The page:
Written by Seth Thomas, April 8, 2017
For those of you who haven’t been in a Latin American church, they can be breathtaking upon the first glance. Apostles and various images of Mary and Jesus litter the ways with several scenes of the crucifixion following their visitors through the cathedral. Angels sing in large plaster choirs backed by erupting suns and beams of painted light signifying the majesty of the occasion. Churches down there are made to impress.
It was down here that one of my darker memories was impressed on me.
After serving at the VIDA clinics, we had come to Granada, Nicaragua to see the city before heading off to the airport to come home. One of the cathedrals had a large plaster Jesus staring out from the inside at the visitors as they filed in the church. Most of the visitors were well dressed and showed no signs of monetary distress. Outside the gates, an emaciated and dirty man was seated with his hands held out, asking for money. His clothes were barely there and he had not eaten for a while from what I could observe.
What bothered me about the scene was the utter lack of attention drawn to him. Although easily 40-50 people passed by in the few minutes that we looked into the church (besides our group), nobody paid him any attention. I could see plaster Jesus eyeing me, our group, the visitors, and our beggar down, but it was as if he didn’t exist.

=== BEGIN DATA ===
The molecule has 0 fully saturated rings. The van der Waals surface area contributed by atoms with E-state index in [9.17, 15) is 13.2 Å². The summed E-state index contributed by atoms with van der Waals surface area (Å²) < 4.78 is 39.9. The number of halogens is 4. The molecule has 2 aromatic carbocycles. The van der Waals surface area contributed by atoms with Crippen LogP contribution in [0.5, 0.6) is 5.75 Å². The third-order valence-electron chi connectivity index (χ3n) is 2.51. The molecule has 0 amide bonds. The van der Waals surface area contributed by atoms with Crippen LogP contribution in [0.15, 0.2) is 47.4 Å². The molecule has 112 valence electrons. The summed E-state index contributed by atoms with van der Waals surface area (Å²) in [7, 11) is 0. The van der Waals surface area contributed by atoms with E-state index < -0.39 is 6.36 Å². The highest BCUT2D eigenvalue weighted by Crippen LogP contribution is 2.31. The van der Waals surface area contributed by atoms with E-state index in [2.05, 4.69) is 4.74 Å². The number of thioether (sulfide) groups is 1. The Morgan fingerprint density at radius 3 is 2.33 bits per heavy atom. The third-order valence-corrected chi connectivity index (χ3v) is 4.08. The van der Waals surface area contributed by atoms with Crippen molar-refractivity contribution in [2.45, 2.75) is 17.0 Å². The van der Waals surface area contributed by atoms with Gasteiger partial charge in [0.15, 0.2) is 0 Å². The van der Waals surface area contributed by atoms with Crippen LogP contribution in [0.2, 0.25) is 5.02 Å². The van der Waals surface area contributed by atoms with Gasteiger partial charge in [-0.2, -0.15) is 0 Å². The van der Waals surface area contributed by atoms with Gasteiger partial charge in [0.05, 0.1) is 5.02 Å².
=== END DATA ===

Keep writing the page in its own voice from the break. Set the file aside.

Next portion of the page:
Perhaps it had been the poverty that I had witnessed in Nicaragua throughout the week. Perhaps I had simply found it unacceptable that so many people could ignore a beggar in from of the figurative eyes of God. In any case, I later tried to return to give him something that could buy him lunch or dinner for the day. Unfortunately, he had already gone away before I returned. We shortly left thereafter with me reminiscing the scene in my head for a while after.
This is not to say that I or any of us can help every beggar find security and comfort in this life. If I could, I would absolutely do it. But I am neither that rich or individually influential to accomplish such a feat at the moment and I have high doubts that I shall reach that status at all, though my future position as a medical doctor will give me more power to reach that goal. But perhaps if we were to find one soul who needed our assistance and would help them, then perhaps the accumulation of good deeds would at least amount to a smaller amount of people stuck in such situations. Our power to positively influence the planet is only as limited as we choose to collectively believe, and one person making a difference can inspire many.
The memory of the man and the church still haunt me to this day. I see his eyes pleading for assistance and the people who chose to ignore him.